Tracy Chapman Tracy Chapman

Tracy Chapman Tracy Chapman
(1988) Elektra label. Original inner sleeve with lyrics. Purchased new at Tower Records Westwood.  A new kind of girl power began in 1988 in music.  Tracy Chapman, Shawn Colvin, Indigo Girls, Wilson Phillips.  This mushrooming of awkward girls with beautiful voices and much to say.  Heavy acoustic guitar, good storytelling.  I saw Tracy Chapman in 1988 for the Amnesty International Human Rights Now! concert tour at the LA Colosseum. She played with Sting, Peter Gabriel, Bruce Springsteen.  Great Show.


  1. Talkin’ Bout A Revolution  (2:38)
  2. Fast Car  (4:58)
  3. Across The Lines  (3:22)
  4. Behind The Wall  (1:46)
  5. Baby Can I Hold You  (3:16)


  1. Mountains O’ Things (4:37)
  2. She’s Got Her Ticket  (3:54)
  3. Why?  (2:01)
  4. For My Lover  (3:15)
  5. If Not Now  (2:55)
  6. For You  (3:09)

Behind The Wall is a chilling song about domestic abuse.  The song talks about hearing the screaming “behind the wall”.  I can relate to it.  In 1986 I moved to Gardena and shared an apartment with a very nice woman named Tori*.  I worked with a friend of hers and he told me she was looking for a roommate. The apartment was very cool: upstairs unit, two bedrooms with a separate entrance for Tori and one for me.  We hardly ever saw each other.  She was busy doing something (I cannot remember) and I was surfing, working, and goofing around. Tori had a boyfriend. I cannot remember his name.  I do remember he towered over her. This big, thick guy with fists the size of hams. The first night I heard the yelling I stayed in my room with the door shut and listened.  When I heard the smack and the crying I was paralyzed with fear. Then I heard her door slam and he was gone. I never got up to check on her.  I didn’t know what to do. So I did nothing. We weren’t friends.  We weren’t close.  We never did anything together– not even shopping or do laundry together or give each other a lift somewhere. Strictly business.  Somehow I felt it wasn’t my business to interfere.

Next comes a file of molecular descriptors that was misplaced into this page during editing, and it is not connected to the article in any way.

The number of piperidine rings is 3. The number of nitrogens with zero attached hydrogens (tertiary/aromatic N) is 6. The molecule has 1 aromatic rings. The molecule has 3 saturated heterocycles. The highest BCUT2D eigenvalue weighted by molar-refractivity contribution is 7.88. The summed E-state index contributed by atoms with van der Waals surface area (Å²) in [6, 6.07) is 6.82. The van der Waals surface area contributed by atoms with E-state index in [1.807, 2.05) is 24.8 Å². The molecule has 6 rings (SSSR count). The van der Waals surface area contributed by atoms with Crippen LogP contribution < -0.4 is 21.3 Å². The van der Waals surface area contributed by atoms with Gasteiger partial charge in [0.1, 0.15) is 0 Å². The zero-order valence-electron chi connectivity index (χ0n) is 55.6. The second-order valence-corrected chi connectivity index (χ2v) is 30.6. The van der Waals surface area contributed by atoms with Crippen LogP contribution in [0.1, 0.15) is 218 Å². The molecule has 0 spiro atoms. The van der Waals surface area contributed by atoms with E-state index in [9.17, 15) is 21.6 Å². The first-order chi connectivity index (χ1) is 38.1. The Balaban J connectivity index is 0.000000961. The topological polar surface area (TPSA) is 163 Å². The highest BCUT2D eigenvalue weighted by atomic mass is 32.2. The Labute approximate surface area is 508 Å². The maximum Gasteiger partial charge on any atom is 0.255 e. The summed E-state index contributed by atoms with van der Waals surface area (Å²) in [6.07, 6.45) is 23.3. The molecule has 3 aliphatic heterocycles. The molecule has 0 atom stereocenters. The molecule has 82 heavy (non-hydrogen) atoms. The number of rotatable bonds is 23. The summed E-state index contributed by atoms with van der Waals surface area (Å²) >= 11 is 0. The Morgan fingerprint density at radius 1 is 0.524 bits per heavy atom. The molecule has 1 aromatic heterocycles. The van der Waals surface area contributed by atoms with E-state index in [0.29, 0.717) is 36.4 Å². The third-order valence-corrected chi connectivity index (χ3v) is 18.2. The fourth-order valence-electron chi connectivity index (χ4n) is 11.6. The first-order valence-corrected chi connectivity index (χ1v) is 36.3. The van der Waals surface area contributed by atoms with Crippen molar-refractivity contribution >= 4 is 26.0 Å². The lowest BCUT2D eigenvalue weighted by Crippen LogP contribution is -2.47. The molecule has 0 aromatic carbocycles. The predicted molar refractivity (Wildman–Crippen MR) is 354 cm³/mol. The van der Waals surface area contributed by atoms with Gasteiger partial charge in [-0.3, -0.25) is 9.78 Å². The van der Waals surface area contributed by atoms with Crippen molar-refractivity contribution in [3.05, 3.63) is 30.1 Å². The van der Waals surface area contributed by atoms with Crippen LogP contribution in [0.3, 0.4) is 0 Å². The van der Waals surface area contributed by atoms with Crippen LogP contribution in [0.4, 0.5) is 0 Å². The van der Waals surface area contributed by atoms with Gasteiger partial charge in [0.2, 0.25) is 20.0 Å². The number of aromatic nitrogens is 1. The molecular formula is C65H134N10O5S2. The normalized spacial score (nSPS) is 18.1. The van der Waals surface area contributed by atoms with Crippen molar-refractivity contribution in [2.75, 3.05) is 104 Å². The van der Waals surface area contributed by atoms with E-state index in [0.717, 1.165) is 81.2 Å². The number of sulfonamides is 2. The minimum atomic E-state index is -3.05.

The next time it happened, I did the same– stayed in my room until I heard his departing door slam.  This time she was crying really hard so I got up and knocked on her bedroom door.  She instantly stopped crying.

“Tori, are you ok?”  No answer.

“Tori, are you ok?”  No answer.

So I went back to my room and closed the door.  The next morning I saw her note on the refrigerator door apologizing for waking me up.  No further explanation. That’s how it would be.  I didn’t do anything further like call the police or confront him. When he hit her again (which he did a few more times), she didn’t do anything about it either.  It was pretty awful. I lived there for about 9 months then found another roommate and moved to North Hollywood.

*not her real name


Tracy Chapman Tracy Chapman

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